Edmund: You know, you’ve probably seen confession in movies.
Actor 1: Offer me your confession.
Actor 2: I (unintelligible) murder once. I ate me on Friday once.
Actor 3: Wait a minute. Can you back up a little bit and say that again?
Actor 4: It’s been too long since my last confession. My dad used to come to this church back when I was a kid.
Actor 5: Uh, well, I, I should mentioned that I’m Jewish.
Actor 6: That’s no sin. Oh, good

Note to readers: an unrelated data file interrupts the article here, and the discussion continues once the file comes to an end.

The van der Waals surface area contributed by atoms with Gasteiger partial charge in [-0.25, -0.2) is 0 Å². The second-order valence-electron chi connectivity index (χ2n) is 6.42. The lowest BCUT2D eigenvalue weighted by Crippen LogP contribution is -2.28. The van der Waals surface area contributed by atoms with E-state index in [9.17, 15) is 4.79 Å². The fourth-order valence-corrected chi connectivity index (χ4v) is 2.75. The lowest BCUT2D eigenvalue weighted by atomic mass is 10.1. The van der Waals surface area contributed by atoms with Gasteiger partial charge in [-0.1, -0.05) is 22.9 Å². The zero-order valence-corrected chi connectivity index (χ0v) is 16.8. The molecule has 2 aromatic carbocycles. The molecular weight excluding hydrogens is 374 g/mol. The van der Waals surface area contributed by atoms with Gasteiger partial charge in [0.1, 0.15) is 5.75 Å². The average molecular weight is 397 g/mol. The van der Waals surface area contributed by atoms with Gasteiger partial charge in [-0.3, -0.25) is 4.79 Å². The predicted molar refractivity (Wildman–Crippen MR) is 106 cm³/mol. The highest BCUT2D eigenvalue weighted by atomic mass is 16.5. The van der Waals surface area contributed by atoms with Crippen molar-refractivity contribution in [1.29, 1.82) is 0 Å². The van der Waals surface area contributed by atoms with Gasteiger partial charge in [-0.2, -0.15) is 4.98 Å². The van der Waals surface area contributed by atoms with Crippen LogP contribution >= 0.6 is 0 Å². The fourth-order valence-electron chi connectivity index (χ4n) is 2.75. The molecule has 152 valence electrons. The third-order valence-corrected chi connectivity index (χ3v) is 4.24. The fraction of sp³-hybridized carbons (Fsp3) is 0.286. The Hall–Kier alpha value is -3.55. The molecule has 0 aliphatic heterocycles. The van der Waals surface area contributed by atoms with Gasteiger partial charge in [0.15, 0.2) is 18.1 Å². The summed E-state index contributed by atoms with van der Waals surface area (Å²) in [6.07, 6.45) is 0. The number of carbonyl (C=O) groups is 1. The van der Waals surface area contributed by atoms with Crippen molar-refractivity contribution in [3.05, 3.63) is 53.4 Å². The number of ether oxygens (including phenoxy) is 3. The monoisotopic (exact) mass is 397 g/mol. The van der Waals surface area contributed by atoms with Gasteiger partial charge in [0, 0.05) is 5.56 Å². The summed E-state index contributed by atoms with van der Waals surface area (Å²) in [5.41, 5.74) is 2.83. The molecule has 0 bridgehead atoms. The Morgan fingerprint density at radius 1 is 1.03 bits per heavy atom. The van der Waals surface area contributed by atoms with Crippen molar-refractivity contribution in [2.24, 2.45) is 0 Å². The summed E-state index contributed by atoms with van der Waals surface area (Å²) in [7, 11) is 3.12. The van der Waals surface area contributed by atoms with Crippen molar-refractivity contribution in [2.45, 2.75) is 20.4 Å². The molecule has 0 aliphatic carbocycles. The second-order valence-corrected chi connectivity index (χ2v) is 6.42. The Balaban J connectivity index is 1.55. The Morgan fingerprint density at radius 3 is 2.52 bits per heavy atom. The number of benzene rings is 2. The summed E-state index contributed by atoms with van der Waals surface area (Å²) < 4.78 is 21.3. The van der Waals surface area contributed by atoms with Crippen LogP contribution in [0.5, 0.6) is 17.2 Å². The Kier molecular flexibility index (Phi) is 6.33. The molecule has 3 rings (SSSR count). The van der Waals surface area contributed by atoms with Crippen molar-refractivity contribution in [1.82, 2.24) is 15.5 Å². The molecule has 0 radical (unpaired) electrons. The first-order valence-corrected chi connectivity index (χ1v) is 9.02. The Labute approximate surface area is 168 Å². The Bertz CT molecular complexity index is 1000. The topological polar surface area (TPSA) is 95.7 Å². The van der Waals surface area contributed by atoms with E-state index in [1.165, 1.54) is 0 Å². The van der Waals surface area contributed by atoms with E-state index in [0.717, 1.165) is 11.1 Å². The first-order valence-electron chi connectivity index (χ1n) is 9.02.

Edmund: There’s a lot of times where they’ll show people actually in a confessional booth, but I always thought it was interesting that they never actually show people preparing for confession. They’ll show people waiting in line, but you don’t really see what it’s like to prepare to actually go to confession. But preparation for the Sacrament of Reconciliation is actually a really big part of the sacrament. It’s a beautiful part. And God wants to help us prepare to receive the Sacrament of Reconciliation. The Sacrament of Reconciliation is not only a sacrament where we receive God’s mercy and forgiveness, but it also strengthens our relationship with Jesus Christ. And by preparing and entering into the sacrament as fully as possible, it can actually become a beautiful moment of personal encounter with Jesus Christ. And you can experience this. Jesus wants to encounter you in the Sacrament of Reconciliation. You see, when we’re inviting the Holy Spirit into our prayer before this sacrament, the Holy Spirit’s able to gently guide us to feel sorrow for our sins and also to feel conviction to avoid this sin in the future. The Holy Spirit can also help give us the courage to confess our sins, especially when we’re tempted to be ashamed of what we’re about to confess. Okay, so I’ve been saying that the Holy Spirit can help convict us of sin, but I wanna be more clear about what that word conviction actually means, because conviction is not the same as condemnation. Okay, so here’s what’s going on when we’re talking about conviction versus condemnation. There’s two voices trying to influence you. See, the voice of the devil is that voice that’s trying to get us to attach our sins to our identity. For example, this sounds like “you are a liar, like you are, you’re bad, you’re unlovable.” This is a voice of condemnation. But the Holy Spirit, when he convicts us, he convicts us that we’re a child of God and he reminds us of the love and mercy of the Father. And the Holy Spirit creates in us a desire to return back to God, that we want to be made right with him, to have reconciliation with him. He gives us this desire to restore the life we have with God when that’s been weakened or lost by sin, of course we can never reach perfection in this life, but we can be convicted by the Holy Spirit to rely more deeply on God’s grace and to try to avoid sin in the future. The Holy Spirit just urges us to return to the Father of Mercy and to ask him to restore our identity as a son or daughter of God. In the Gospels, when people are honest about their shortcomings in front of Jesus, he gives them the grace and strength to follow him as his disciples. So the very first thing we can do as we prepare for receiving the Sacrament of Reconciliation is just begin a conversation with Jesus to go somewhere quiet and start talking to Jesus and asking him to help guide us as we examine what ways we might have gone astray from our life as a disciple of Christ. We can ask the Holy Spirit to come and help reveal our sins to us. Now, this isn’t as bad as it sounds. The Holy Spirit is a gentle, loving presence that wants to open our minds and our hearts to see our sinfulness. Okay, so hear me out. When we prepare ourselves for the Sacrament of Reconciliation, we can make what’s called an Examination of Conscience. And I know that might sound like an exam, but hear me out. An examination of conscience is when we ask the Holy Spirit to help us examine our conscience and to enlighten it, and to help us in our ability to recognize ways in which we’ve fallen short of what God’s calling us to and the ways in which we’ve sin. Now, this isn’t to condemn us, but it’s so that we can bring those parts, bring those sins and flaws and weaknesses and failures to God, and he can offer us forgiveness and mercy. So it’s an opportunity to sit down and really think about where in your life do you need more of God’s grace and mercy and forgiveness. Now, if we’re gonna be examining our conscience, we should have an informed conscience. And luckily we can better inform our conscience by reading the Bible or reading the Catechism, especially the third pillar of the Catechism on the Christian life or morality. I mean, even watching these Real+True videos is helping inform your conscience. The third pillar of the Catechism walks through the 10 Commandments. And so it’s really helpful to walk through the 10 Commandments to inform our conscience before we’re about to enter into the Sacrament of Reconciliation. Now in this pillar on the Catechism, it will help explain that there is a difference between mortal and venial sins. We need to confess mortal sins in order to be forgiven. And while it’s not strictly necessary for us to confess venial sins in confession, the Church highly recommends it because of how helpful it is for us to go through that process. And again, this is to invite God’s grace and forgiveness even into the small areas of our lives where we’ve fallen short of what God’s calling us to do. But just remember that the Holy Spirit is gentle with us and we should invite him to help us prepare for the Sacrament of Reconciliation. He wants us to return to the Father of Mercies and to receive forgiveness. And in this way, God offers us restored life through the Sacrament of Reconciliation when that life is weakened or lost by sin.